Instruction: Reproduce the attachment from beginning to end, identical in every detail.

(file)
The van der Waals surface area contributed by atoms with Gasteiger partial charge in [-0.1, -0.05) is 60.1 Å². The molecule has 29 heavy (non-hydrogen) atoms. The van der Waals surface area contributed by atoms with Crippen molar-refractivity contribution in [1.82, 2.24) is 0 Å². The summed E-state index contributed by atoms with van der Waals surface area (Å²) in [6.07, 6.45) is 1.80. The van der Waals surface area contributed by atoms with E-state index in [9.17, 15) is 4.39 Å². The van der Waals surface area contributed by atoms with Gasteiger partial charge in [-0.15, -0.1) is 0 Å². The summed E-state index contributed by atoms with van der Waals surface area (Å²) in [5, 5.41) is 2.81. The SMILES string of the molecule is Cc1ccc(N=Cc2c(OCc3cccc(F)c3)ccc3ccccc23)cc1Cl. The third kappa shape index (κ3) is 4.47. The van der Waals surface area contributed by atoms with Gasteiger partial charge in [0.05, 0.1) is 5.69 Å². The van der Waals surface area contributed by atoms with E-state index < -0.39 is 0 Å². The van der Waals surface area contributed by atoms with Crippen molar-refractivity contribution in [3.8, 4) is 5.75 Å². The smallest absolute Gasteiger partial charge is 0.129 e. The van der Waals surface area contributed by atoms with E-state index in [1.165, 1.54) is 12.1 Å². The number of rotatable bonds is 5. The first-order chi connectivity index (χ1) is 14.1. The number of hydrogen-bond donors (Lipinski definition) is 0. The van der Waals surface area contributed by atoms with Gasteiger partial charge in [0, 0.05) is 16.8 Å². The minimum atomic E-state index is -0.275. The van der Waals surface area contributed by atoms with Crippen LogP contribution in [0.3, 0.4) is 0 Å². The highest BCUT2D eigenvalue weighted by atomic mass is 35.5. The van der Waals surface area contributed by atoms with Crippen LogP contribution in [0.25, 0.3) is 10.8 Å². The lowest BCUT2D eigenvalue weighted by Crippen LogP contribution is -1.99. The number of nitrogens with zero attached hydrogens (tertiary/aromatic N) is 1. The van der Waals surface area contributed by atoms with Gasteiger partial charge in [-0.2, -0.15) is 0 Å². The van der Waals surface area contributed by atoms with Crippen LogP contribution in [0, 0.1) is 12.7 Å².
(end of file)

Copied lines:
The van der Waals surface area contributed by atoms with Gasteiger partial charge in [-0.1, -0.05) is 60.1 Å². The molecule has 29 heavy (non-hydrogen) atoms. The van der Waals surface area contributed by atoms with Crippen molar-refractivity contribution in [1.82, 2.24) is 0 Å². The summed E-state index contributed by atoms with van der Waals surface area (Å²) in [6.07, 6.45) is 1.80. The van der Waals surface area contributed by atoms with E-state index in [9.17, 15) is 4.39 Å². The van der Waals surface area contributed by atoms with Gasteiger partial charge in [-0.15, -0.1) is 0 Å². The summed E-state index contributed by atoms with van der Waals surface area (Å²) in [5, 5.41) is 2.81. The SMILES string of the molecule is Cc1ccc(N=Cc2c(OCc3cccc(F)c3)ccc3ccccc23)cc1Cl. The third kappa shape index (κ3) is 4.47. The van der Waals surface area contributed by atoms with Gasteiger partial charge in [0.05, 0.1) is 5.69 Å². The van der Waals surface area contributed by atoms with E-state index < -0.39 is 0 Å². The van der Waals surface area contributed by atoms with Crippen molar-refractivity contribution in [3.8, 4) is 5.75 Å². The smallest absolute Gasteiger partial charge is 0.129 e. The van der Waals surface area contributed by atoms with E-state index in [1.165, 1.54) is 12.1 Å². The number of rotatable bonds is 5. The first-order chi connectivity index (χ1) is 14.1. The number of hydrogen-bond donors (Lipinski definition) is 0. The van der Waals surface area contributed by atoms with Gasteiger partial charge in [0, 0.05) is 16.8 Å². The minimum atomic E-state index is -0.275. The van der Waals surface area contributed by atoms with Crippen LogP contribution in [0.3, 0.4) is 0 Å². The highest BCUT2D eigenvalue weighted by atomic mass is 35.5. The van der Waals surface area contributed by atoms with Crippen LogP contribution in [0.25, 0.3) is 10.8 Å². The lowest BCUT2D eigenvalue weighted by Crippen LogP contribution is -1.99. The number of nitrogens with zero attached hydrogens (tertiary/aromatic N) is 1. The van der Waals surface area contributed by atoms with Gasteiger partial charge in [-0.2, -0.15) is 0 Å². The van der Waals surface area contributed by atoms with Crippen LogP contribution in [0, 0.1) is 12.7 Å².